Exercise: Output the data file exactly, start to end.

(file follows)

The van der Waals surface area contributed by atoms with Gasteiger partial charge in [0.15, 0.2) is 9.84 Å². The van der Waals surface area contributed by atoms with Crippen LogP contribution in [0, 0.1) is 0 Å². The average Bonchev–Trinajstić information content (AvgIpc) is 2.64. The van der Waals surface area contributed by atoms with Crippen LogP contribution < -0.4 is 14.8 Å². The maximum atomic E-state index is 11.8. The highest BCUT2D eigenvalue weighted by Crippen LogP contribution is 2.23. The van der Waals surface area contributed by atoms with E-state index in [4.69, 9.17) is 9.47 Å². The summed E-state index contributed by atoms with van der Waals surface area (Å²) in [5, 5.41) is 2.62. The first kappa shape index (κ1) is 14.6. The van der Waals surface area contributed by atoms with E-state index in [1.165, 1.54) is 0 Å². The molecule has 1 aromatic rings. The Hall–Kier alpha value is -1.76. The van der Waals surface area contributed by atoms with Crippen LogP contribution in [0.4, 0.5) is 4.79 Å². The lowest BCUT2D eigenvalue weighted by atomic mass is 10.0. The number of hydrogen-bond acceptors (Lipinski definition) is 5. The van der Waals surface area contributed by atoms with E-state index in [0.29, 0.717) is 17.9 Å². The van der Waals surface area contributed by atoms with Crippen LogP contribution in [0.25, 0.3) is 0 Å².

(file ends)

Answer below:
The van der Waals surface area contributed by atoms with Gasteiger partial charge in [0.15, 0.2) is 9.84 Å². The van der Waals surface area contributed by atoms with Crippen LogP contribution in [0, 0.1) is 0 Å². The average Bonchev–Trinajstić information content (AvgIpc) is 2.64. The van der Waals surface area contributed by atoms with Crippen LogP contribution < -0.4 is 14.8 Å². The maximum atomic E-state index is 11.8. The highest BCUT2D eigenvalue weighted by Crippen LogP contribution is 2.23. The van der Waals surface area contributed by atoms with E-state index in [4.69, 9.17) is 9.47 Å². The summed E-state index contributed by atoms with van der Waals surface area (Å²) in [5, 5.41) is 2.62. The first kappa shape index (κ1) is 14.6. The van der Waals surface area contributed by atoms with E-state index in [1.165, 1.54) is 0 Å². The molecule has 1 aromatic rings. The Hall–Kier alpha value is -1.76. The van der Waals surface area contributed by atoms with Crippen LogP contribution in [0.4, 0.5) is 4.79 Å². The lowest BCUT2D eigenvalue weighted by atomic mass is 10.0. The number of hydrogen-bond acceptors (Lipinski definition) is 5. The van der Waals surface area contributed by atoms with E-state index in [0.29, 0.717) is 17.9 Å². The van der Waals surface area contributed by atoms with Crippen LogP contribution in [0.25, 0.3) is 0 Å².